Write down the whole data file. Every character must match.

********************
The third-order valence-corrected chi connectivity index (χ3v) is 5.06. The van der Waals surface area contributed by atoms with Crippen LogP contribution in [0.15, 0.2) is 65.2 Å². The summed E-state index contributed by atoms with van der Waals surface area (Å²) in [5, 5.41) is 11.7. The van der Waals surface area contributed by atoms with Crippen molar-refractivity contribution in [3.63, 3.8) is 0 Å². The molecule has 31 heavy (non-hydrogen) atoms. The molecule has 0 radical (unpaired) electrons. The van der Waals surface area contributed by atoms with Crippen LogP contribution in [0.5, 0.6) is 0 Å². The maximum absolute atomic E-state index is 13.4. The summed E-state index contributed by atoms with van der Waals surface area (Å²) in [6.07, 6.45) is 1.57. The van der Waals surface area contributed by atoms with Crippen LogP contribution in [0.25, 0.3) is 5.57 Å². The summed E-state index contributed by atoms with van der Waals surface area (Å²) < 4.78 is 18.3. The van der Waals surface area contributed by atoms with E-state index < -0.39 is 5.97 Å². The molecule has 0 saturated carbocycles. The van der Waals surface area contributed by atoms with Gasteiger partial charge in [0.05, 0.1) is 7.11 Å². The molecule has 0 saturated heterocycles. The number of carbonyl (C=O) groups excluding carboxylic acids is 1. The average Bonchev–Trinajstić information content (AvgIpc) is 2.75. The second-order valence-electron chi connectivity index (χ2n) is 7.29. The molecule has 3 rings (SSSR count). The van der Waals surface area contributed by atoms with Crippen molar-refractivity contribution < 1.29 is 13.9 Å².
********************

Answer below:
The third-order valence-corrected chi connectivity index (χ3v) is 5.06. The van der Waals surface area contributed by atoms with Crippen LogP contribution in [0.15, 0.2) is 65.2 Å². The summed E-state index contributed by atoms with van der Waals surface area (Å²) in [5, 5.41) is 11.7. The van der Waals surface area contributed by atoms with Crippen molar-refractivity contribution in [3.63, 3.8) is 0 Å². The molecule has 31 heavy (non-hydrogen) atoms. The molecule has 0 radical (unpaired) electrons. The van der Waals surface area contributed by atoms with Crippen LogP contribution in [0.5, 0.6) is 0 Å². The maximum absolute atomic E-state index is 13.4. The summed E-state index contributed by atoms with van der Waals surface area (Å²) in [6.07, 6.45) is 1.57. The van der Waals surface area contributed by atoms with Crippen LogP contribution in [0.25, 0.3) is 5.57 Å². The summed E-state index contributed by atoms with van der Waals surface area (Å²) < 4.78 is 18.3. The van der Waals surface area contributed by atoms with E-state index < -0.39 is 5.97 Å². The molecule has 0 saturated carbocycles. The van der Waals surface area contributed by atoms with Gasteiger partial charge in [0.05, 0.1) is 7.11 Å². The molecule has 0 saturated heterocycles. The number of carbonyl (C=O) groups excluding carboxylic acids is 1. The average Bonchev–Trinajstić information content (AvgIpc) is 2.75. The second-order valence-electron chi connectivity index (χ2n) is 7.29. The molecule has 3 rings (SSSR count). The van der Waals surface area contributed by atoms with Crippen molar-refractivity contribution < 1.29 is 13.9 Å².